A failure of infrastructure

While photographers are held accountable for what they shoot and for bringing about social change with their work, what about the system itself? “Where is the responsibility of the system?” questions Chirodeep. “To do a project of a certain scale with a certain level of dedication and involvement, where does the money come from? By money, I don’t mean the remuneration, I mean the backing; money is infrastructural backing after all. If I were to do a story on hunger in India, I have to travel to some of the poorest districts. How is the photographer going to do it? Are they going to quit their job and do it? This is a pragmatic way of looking at things. If that is not happening then the reader is the one who is losing out because they are not getting the right picture.”

A flawed premise

In a statement posted to Medium, Alessio Mamo stated that the photos were taken during a 2011 visit to India, and were shot with the help of an NGO that works in rural areas, with the full participation of those who posed for the photos.

“The only goal of the concept was to let western people think, in a provocative way, about the waste of food. Maybe it did not work at all, maybe I did it in the wrong way, but I worked honestly and respectfully with all the people involved. I only had the intention to let people think about this issue,” Mamo said, before apologising for having caused hurt or offence.

From Alessio Mamo’s Dreaming Food series, posted on the World Press Photo Foundation's Instagram account

From Alessio Mamo’s Dreaming Food series, posted on the World Press Photo Foundation's Instagram account

Sujatro Ghosh, however, feels that the premise of Mamo’s series itself was flawed. “Mamo has picked up typical backgrounds, and has brought in foods that people who inhabit these places do not even understand. He asks them to dream of them but surely they haven’t dreamt of something they have not known all their lives. This is a classic case of a photographer not engaging with his or her subjects, empathising with them,” Ghosh says.

Lapse in editorial judgment

Institutional support could also play a role in spotting problematic representations like Mamo’s ‘Dreaming Food’ series. An individual photographer may not always be able to spot what (if anything) is questionable about his/her work. But when there is a system of editors who are also looking at the same photographs, then they should certainly be able to flag any problematic representations or concepts.

This doesn’t seem to have happened in the case of World Press Photo Foundation and Mamo’s series.

“I would imagine that in any media organisation — a newspaper, a magazine or a TV channel — in the ideal world would have hierarchies, and these hierarchies are also hierarchies of judgement. The photographer on the ground who has two months of experience would have lesser judgment than the city editor with 12 years of experience and then the editor with 30 years of experience. So in case there is a lapse in judgement at some point, then the others are able to step in and veto it,” says Chirodeep.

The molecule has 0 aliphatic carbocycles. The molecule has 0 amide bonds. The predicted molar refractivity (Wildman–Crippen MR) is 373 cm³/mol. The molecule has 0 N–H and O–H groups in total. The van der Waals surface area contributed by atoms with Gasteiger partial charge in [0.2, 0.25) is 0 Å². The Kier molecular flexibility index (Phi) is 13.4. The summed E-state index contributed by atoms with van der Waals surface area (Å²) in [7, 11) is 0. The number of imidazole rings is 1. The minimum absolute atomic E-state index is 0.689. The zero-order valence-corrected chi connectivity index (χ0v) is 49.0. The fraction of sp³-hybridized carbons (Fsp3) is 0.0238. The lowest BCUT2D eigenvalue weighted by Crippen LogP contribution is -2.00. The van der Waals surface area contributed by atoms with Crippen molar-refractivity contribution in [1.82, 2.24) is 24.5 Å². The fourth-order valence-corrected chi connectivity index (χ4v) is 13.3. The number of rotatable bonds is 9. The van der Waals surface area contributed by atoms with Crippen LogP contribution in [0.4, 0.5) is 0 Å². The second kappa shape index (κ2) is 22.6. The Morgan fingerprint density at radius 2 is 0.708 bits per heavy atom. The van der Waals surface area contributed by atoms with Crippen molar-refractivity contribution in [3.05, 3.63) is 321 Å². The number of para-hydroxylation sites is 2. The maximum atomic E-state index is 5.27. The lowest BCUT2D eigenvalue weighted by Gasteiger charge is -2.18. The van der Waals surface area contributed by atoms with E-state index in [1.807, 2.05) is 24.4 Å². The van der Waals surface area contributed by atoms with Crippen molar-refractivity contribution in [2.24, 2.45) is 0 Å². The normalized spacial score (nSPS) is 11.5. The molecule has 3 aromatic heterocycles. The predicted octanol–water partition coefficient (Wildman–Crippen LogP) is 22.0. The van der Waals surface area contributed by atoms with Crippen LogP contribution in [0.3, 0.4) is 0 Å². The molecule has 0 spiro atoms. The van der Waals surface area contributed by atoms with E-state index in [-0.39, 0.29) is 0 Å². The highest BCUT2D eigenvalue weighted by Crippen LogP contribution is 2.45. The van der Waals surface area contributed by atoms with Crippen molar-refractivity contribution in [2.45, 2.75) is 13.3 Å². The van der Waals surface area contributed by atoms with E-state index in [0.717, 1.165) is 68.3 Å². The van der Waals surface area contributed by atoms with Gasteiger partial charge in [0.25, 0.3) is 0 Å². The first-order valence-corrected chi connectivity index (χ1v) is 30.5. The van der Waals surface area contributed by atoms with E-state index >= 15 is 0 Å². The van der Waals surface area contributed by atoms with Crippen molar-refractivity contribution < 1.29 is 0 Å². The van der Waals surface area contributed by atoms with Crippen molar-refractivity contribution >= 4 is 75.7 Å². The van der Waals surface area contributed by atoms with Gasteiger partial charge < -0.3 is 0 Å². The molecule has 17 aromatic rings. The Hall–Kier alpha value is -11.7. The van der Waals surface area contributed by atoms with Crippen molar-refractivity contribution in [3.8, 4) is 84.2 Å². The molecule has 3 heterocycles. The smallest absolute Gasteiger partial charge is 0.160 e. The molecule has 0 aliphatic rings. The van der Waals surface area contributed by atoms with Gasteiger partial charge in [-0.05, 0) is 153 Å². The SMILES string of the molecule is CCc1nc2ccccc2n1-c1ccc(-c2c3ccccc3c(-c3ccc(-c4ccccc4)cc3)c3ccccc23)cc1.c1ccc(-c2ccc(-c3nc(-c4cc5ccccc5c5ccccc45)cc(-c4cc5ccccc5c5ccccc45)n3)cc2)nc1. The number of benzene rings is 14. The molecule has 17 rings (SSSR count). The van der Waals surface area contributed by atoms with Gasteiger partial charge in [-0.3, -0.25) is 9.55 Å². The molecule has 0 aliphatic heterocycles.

That a series like ‘Dreaming Food’ is out there in public domain indicates to Chirodeep that there was a serious lapse of judgment. He also puts it down to there being too many independent photographers today — photographers who are free of the hierarchies of judgment that being part of an organisation would entail. “The problem to me is what you are pretty much seeing online. If everybody is independent, everybody is also independently airing an opinion. To me, this is an airing of an independent opinion where a photographer goes out and does this project and thinks that is great work. Because he/she is outside of a system — I am not saying that working in a system is an ideal case — there is also that competitive ecosystem where putting out a project and getting a grant has become so important… the photographer is trying all kinds of dramatic stuff to catch the eye,” he says, adding, "I am not saying the photographer is blameless but the system that supports him/her (or doesn't) also needs to be examined."

Sujatro Ghosh believes that more than the Mamo’s perspective, institutions like the World Press Photo Foundation must be held accountable. (The latter issued a statement about their submission guidelines for Instagram in response to the row on 23 July.) “In the sphere of photography you see countless people work on these subjects, time and again, with similar laxity, because they know this is what the western viewer sees or wants to see,” Ghosh says. “This won’t stop and will continue to happen as long editors around the world see value in, or rather reward such work.”


Updated Date: Jul 29, 2018 15:37 PM